Be paranoid - protecting sources in the digital age

Monday 13 February 2012, 18:17

Stuart Hughes Stuart Hughes is a BBC World Affairs producer. Twitter: @stuartdhughes

A journalist's right to protect the anonymity of their sources is a principle enshrined in the law of many countries.

As the European Court of Human Rights ruled in one notable case, "protection of journalistic sources is one of the basic conditions for press freedom... Without such protection, sources may be deterred from assisting the press in informing the public on matters of public interest."

For journalists covering stories involving repressive regimes, however, the main concern isn't that our sources could end up in court - it's that they could be exposed or even killed for sharing information the authorities would rather keep secret.

But with so much potentially sensitive information sitting on laptops and smartphones, and being shared through phone calls, emails and text messages, how can a journalist ensure the safety of their sources without acting like an amateur James Bond?

For guidance, I spoke to a senior consultant in the international cybersecurity industry.

"Assume the worst," was his blunt advice.

"If you're in a foreign country and you're using their infrastructure, it's reasonably safe to assume that people will be listening in and that your communications aren't secure.

"Also assume that if your computer is out of your sight at any time, or if anyone takes it off you, someone will have had a look at the hard drive and put software on it to get future information from you without your knowledge.

"Commercial antivirus software will deal with everyday threats and is important to have, but you've got to assume you're dealing with a more sophisticated adversary who'll have ways of getting around it," he said.

In reality, it's almost impossible to be sure that any communication is absolutely secure.

"There's no silver bullet - you can't go out and buy one thing that will give you 100% security," my source admitted.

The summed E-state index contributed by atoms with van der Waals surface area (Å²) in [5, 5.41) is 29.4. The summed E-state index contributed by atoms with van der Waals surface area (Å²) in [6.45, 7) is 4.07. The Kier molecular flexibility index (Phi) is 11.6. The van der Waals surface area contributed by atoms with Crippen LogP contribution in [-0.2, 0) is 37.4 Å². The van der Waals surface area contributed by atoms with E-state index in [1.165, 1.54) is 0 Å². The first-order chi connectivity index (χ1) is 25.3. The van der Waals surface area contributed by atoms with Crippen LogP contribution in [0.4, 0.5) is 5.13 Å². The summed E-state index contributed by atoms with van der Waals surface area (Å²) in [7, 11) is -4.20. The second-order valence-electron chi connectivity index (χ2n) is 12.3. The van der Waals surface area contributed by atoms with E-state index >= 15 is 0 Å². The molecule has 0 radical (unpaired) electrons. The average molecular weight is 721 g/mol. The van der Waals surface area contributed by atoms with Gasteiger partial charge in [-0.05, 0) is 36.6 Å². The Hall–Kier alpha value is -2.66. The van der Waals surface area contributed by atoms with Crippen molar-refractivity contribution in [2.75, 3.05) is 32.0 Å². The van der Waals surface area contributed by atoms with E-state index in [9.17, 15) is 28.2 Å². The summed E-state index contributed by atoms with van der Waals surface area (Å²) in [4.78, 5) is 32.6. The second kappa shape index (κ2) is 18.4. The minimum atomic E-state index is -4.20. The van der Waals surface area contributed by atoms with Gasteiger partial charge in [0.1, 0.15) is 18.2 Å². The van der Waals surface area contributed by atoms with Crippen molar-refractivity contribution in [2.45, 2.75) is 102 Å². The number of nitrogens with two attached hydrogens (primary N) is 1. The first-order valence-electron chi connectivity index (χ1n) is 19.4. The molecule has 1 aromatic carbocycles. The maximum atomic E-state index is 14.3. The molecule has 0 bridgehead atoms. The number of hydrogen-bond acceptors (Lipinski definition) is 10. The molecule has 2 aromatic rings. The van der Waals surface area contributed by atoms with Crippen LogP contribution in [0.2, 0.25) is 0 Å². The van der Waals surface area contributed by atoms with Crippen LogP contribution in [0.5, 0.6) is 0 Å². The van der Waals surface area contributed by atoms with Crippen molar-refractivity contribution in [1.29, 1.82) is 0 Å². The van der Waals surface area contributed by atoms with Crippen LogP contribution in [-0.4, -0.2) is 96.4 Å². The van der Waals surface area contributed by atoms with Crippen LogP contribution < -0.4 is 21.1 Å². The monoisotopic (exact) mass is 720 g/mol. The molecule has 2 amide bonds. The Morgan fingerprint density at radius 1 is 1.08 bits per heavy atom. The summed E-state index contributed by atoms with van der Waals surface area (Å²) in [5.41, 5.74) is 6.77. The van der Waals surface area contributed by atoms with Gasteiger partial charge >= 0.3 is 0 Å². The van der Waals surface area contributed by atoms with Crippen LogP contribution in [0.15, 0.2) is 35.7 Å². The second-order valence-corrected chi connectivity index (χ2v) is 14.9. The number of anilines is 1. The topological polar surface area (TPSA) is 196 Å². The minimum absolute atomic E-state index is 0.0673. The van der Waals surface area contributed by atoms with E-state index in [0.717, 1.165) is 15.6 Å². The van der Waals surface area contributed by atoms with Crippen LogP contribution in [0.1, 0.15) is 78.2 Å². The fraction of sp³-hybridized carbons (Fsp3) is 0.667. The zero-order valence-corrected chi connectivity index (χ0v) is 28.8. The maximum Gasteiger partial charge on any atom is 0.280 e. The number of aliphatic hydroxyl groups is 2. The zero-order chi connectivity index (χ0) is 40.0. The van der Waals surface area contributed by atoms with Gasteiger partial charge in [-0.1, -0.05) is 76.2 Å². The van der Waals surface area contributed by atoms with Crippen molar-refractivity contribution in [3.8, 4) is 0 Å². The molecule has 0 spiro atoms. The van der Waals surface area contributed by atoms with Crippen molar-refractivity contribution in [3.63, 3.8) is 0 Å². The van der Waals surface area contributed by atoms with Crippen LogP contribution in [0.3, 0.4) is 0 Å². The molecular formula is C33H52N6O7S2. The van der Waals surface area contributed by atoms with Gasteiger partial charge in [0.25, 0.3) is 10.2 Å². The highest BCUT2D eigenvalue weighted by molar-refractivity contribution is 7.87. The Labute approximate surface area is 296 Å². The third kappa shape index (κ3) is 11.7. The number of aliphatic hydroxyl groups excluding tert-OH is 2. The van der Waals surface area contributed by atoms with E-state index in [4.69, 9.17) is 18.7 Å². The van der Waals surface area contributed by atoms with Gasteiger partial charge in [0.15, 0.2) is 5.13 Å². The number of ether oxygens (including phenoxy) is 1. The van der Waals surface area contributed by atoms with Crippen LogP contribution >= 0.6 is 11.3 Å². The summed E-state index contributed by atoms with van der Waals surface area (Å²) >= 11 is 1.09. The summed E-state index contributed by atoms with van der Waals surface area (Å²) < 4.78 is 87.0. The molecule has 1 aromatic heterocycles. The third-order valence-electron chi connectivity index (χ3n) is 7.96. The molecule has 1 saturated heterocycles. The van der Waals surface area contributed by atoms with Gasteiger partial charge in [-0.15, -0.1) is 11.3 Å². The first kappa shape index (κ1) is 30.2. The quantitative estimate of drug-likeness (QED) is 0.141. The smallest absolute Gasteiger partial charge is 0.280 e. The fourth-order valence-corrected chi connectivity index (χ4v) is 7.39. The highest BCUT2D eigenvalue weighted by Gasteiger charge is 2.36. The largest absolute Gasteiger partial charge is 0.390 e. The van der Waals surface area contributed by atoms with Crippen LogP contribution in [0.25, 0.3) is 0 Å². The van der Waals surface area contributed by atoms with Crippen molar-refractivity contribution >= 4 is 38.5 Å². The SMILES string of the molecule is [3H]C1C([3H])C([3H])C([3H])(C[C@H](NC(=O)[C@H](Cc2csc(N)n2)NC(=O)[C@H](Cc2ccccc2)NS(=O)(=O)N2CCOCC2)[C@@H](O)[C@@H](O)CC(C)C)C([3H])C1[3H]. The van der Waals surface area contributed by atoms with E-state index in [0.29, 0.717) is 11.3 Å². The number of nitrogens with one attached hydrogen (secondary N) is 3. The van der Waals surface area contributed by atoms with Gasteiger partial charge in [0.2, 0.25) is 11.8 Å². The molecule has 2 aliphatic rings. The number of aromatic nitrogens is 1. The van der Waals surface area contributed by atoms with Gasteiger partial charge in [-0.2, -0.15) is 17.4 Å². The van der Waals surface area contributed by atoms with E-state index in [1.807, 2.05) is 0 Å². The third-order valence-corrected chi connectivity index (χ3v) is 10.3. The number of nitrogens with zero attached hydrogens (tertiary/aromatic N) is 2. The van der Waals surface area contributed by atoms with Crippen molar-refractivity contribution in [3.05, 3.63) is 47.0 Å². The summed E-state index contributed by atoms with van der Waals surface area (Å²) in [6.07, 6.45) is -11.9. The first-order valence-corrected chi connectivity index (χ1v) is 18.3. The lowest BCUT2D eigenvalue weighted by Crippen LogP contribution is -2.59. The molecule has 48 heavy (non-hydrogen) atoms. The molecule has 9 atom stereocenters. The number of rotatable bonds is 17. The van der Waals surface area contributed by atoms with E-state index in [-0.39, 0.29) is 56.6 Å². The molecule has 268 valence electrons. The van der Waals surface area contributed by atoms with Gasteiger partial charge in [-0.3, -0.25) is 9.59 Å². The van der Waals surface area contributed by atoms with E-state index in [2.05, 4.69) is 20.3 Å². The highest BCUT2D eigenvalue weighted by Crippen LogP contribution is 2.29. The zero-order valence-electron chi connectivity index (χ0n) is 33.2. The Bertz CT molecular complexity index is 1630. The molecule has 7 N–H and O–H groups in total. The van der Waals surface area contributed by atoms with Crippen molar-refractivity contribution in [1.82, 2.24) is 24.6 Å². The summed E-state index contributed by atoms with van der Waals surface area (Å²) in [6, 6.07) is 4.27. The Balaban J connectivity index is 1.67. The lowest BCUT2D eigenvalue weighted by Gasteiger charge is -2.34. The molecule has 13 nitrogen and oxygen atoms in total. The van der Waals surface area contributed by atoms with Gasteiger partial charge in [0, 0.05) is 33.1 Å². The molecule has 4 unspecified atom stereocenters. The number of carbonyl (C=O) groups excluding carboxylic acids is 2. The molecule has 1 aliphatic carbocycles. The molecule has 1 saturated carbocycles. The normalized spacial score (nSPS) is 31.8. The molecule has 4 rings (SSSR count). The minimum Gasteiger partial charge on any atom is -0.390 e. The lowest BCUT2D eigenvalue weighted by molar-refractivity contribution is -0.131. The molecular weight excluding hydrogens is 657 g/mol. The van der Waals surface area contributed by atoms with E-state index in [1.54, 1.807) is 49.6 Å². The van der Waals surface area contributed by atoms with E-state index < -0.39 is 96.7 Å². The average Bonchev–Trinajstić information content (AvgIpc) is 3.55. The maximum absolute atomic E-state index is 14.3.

Even so, here are some simple tips that journalists can employ to create a 'layered defence' system to enhance confidentiality and help keep sources safe:

- Keep any device that holds sensitive information with you at all times. Don't let it out of your sight. If it's impractical to carry your laptop with you 24 hours a day, consider using an encrypted memory stick, or create an encrypted hidden partition on your hard drive using commercially available software.

- Create a "Pocket PC" - a USB stick loaded with the free Linux operating system - to reduce the risk of sensitive data being left on an infected computer.

- Lock your laptop and smartphone with a strong password made up of a long string of letters and numbers. Also make sure that the laptop BIOS is locked down and has a strong password. Don't use any word appearing in a dictionary. A determined hacker will be able to bypass a password but it may deter an opportunist intruder.

- Hide sensitive details within a Word document by saving it in a white font to make it 'invisible' at first glance against a white background.

- Don't save documents in obvious places like the My Documents folder - store them in more obscure sections of your hard drive. Give documents 'boring' file names that won't arouse curiosity if someone casually starts browsing through your files or demands to look at your computer at a checkpoint.

- Use an open source Voice Over IP (VoIP) application such as Asterisk, rather than landlines or mobile phone networks, for more secure voice calls. Because the source code is freely available, any security loopholes are often quickly spotted and patched by developers. Making calls via Skype is safer than using local telephone networks, but because the source code is closed it's difficult to know who's able to hack it.

- 'Chunk' sensitive information and send it in small blocks using different methods of communication - email, SMS, instant messenger. Anyone monitoring your digital traffic may be able to intercept part of the message but they're less likely to be able to see the full picture if it's divided up and sent over various platforms.

- Use free or commercially available steganography software which enables you to hide encrypted data inside innocent-looking files such as photographs.

- If you're concerned that your internet activity is being monitored, mask it by using the Tor browser, which conceals the user's location and web usage. It's slower than normal browers but is more secure.

Although it's easy to become paranoid about who may be trying to monitor your communications, my cybersecurity source believes these techniques should be standard practice for any journalist concerned about information security.

"You wouldn't leave your notebook on a park bench or a train, so why would you leave your data wide open for all to see," he says.

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